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I've watched this video from Google I/O 2009: http://www.youtube.com/watch?v=AgaL6NGpkB8 where Brett shows microblogging example. He describes two datastore schemas:

first one:
class Message(db.Model):
    sender = db.StringProperty()
    body = db.TextProperty()
    receivers = db.StringListProperty()

and second one:
class Message(db.Model):
    author = db.StringProperty()
    message = db.TextProperty()

class MessageIndex(db.Model)
    receivers = db.StringListProperty()

And he says that in first example datastore has to serialize/deserialize receivers property every time we query messages by receiver, and in second exaple hasn't. I can't understand why datastore behaves differently in this examples, in both cases receivers is just StringListProperty. Can u explain that?

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2 Answers 2

up vote 2 down vote accepted

In his talk, he's assuming that when you query, you want to retrieve the contents of the message - 'sender' and 'body'. In App Engine, entities are deserialized as a whole - you can't just load certain fields - so when you do a query in the first example, it has to load the entire list of receivers.

In the second example, you can do a keys-only query over MessageIndex, then fetch and load the corresponding Message entities. Because you never load any MessageIndex properties into memory, you don't need to deserialize the large and expensive listproperty associated with them.

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I understood it already, but thanks anyway :). You are absolutely right. –  giolekva Oct 29 '09 at 18:57

Note that there is a new feature, projection queries, which allows you to get a partial view of your entities, but ONLY on indexed properties.

https://developers.google.com/appengine/docs/python/datastore/projectionqueries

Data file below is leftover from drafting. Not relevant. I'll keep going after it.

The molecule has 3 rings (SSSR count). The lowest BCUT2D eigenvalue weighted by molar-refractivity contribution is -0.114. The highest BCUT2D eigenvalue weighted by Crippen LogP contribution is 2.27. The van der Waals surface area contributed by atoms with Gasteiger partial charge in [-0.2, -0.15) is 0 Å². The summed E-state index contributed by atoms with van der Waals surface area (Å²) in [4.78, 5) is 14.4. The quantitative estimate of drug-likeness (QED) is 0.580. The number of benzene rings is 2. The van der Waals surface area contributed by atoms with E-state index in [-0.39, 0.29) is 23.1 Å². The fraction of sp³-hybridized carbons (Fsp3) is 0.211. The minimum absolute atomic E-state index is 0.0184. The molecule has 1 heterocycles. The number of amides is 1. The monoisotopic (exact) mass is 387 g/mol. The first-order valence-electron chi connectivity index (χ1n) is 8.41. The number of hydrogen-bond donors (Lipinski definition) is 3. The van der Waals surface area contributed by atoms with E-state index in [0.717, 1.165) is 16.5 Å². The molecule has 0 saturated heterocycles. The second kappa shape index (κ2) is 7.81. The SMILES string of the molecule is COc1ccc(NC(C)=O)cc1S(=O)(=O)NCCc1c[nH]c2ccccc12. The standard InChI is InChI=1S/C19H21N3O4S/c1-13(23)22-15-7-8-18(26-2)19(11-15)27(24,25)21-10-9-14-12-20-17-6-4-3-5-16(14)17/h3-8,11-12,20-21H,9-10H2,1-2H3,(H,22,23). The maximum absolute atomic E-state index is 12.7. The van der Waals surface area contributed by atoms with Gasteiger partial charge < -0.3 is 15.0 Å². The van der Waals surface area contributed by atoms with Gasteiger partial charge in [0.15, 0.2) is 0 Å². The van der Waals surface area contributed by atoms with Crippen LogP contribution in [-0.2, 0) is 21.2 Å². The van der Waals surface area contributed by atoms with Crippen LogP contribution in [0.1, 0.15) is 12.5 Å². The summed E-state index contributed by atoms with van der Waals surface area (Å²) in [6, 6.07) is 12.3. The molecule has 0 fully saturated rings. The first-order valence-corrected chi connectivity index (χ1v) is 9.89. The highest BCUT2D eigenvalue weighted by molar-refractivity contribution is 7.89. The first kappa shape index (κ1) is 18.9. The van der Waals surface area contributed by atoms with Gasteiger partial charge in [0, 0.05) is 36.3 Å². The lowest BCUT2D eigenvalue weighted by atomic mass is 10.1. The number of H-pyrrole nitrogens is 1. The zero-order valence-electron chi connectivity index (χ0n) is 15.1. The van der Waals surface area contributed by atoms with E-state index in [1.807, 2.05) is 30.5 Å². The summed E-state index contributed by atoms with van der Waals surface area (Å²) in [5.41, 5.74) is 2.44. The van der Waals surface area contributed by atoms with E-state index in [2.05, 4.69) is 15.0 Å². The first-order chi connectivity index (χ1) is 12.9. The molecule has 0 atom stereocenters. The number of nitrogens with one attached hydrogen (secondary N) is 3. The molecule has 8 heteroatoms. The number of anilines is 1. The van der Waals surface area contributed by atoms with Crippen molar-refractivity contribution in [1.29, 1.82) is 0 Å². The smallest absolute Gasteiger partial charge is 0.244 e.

How it works internally, is that your entities, keys and indexes are all stored in different tables. If you get the whole entity, you have to do the lookup in the main entity table, which is expensive as it must deserialize the whole thing (and content with any other processes mucking about in that table).

A projection query is like a key-query, except instead of your entity key, it is using a set of indexed values as a key (because that's how the index tables operate internally). If you want a subset of data and can justify paying to have it indexed (or if it's already indexed), a projection query will be fast and cheap; it only looks in the index tables and doesn't need to touch the entity or key tables.

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PS - A list property is extra expensive because it creates an entry in the index table PER item in the list. That way you can run an == query and get back any item with a match. That's the expensive part of de/serialization that you want to avoid. And it's not just the entity de/serialization that gets expensive; it's the amount of writes it takes to update a value with list properties (and two list properties will go exponential if you aren't careful with manually declaring indices). –  Ajax Jan 4 '13 at 13:38

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